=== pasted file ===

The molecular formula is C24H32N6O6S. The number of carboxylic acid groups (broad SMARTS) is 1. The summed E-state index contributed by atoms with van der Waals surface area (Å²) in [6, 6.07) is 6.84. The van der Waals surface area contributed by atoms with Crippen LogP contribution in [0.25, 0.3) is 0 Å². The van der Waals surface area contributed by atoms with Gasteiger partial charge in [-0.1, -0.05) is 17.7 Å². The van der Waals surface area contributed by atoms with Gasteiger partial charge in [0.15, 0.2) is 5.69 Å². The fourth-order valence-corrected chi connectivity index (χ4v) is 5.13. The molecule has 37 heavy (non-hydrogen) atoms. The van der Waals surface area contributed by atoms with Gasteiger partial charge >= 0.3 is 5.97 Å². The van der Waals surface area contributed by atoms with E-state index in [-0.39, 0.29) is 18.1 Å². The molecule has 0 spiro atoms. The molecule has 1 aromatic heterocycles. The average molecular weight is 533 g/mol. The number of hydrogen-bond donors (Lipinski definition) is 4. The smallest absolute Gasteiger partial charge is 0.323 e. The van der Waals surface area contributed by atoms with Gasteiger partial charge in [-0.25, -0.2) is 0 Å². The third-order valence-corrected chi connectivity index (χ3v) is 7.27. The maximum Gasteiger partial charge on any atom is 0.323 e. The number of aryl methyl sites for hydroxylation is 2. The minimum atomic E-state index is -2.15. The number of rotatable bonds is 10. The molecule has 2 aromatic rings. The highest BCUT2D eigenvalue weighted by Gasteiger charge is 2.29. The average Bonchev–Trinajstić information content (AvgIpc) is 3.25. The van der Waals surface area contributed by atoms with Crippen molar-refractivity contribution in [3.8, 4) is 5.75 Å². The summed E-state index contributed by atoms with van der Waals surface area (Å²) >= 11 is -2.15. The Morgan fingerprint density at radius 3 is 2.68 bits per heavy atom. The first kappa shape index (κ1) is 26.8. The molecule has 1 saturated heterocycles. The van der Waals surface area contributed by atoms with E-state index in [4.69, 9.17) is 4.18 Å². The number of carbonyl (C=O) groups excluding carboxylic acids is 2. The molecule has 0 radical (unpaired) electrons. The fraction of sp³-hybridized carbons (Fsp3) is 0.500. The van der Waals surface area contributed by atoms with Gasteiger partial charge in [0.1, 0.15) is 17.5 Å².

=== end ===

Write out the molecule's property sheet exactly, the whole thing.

The molecular formula is C24H32N6O6S. The number of carboxylic acid groups (broad SMARTS) is 1. The summed E-state index contributed by atoms with van der Waals surface area (Å²) in [6, 6.07) is 6.84. The van der Waals surface area contributed by atoms with Crippen LogP contribution in [0.25, 0.3) is 0 Å². The van der Waals surface area contributed by atoms with Gasteiger partial charge in [-0.1, -0.05) is 17.7 Å². The van der Waals surface area contributed by atoms with Gasteiger partial charge in [0.15, 0.2) is 5.69 Å². The fourth-order valence-corrected chi connectivity index (χ4v) is 5.13. The molecule has 37 heavy (non-hydrogen) atoms. The van der Waals surface area contributed by atoms with Gasteiger partial charge >= 0.3 is 5.97 Å². The van der Waals surface area contributed by atoms with E-state index in [-0.39, 0.29) is 18.1 Å². The molecule has 0 spiro atoms. The molecule has 1 aromatic heterocycles. The average molecular weight is 533 g/mol. The number of hydrogen-bond donors (Lipinski definition) is 4. The smallest absolute Gasteiger partial charge is 0.323 e. The van der Waals surface area contributed by atoms with Gasteiger partial charge in [-0.25, -0.2) is 0 Å². The third-order valence-corrected chi connectivity index (χ3v) is 7.27. The maximum Gasteiger partial charge on any atom is 0.323 e. The number of aryl methyl sites for hydroxylation is 2. The minimum atomic E-state index is -2.15. The number of rotatable bonds is 10. The molecule has 2 aromatic rings. The highest BCUT2D eigenvalue weighted by Gasteiger charge is 2.29. The average Bonchev–Trinajstić information content (AvgIpc) is 3.25. The van der Waals surface area contributed by atoms with Crippen molar-refractivity contribution in [3.8, 4) is 5.75 Å². The summed E-state index contributed by atoms with van der Waals surface area (Å²) >= 11 is -2.15. The Morgan fingerprint density at radius 3 is 2.68 bits per heavy atom. The first kappa shape index (κ1) is 26.8. The molecule has 1 saturated heterocycles. The van der Waals surface area contributed by atoms with E-state index in [4.69, 9.17) is 4.18 Å². The number of carbonyl (C=O) groups excluding carboxylic acids is 2. The molecule has 0 radical (unpaired) electrons. The fraction of sp³-hybridized carbons (Fsp3) is 0.500. The van der Waals surface area contributed by atoms with Gasteiger partial charge in [0.1, 0.15) is 17.5 Å².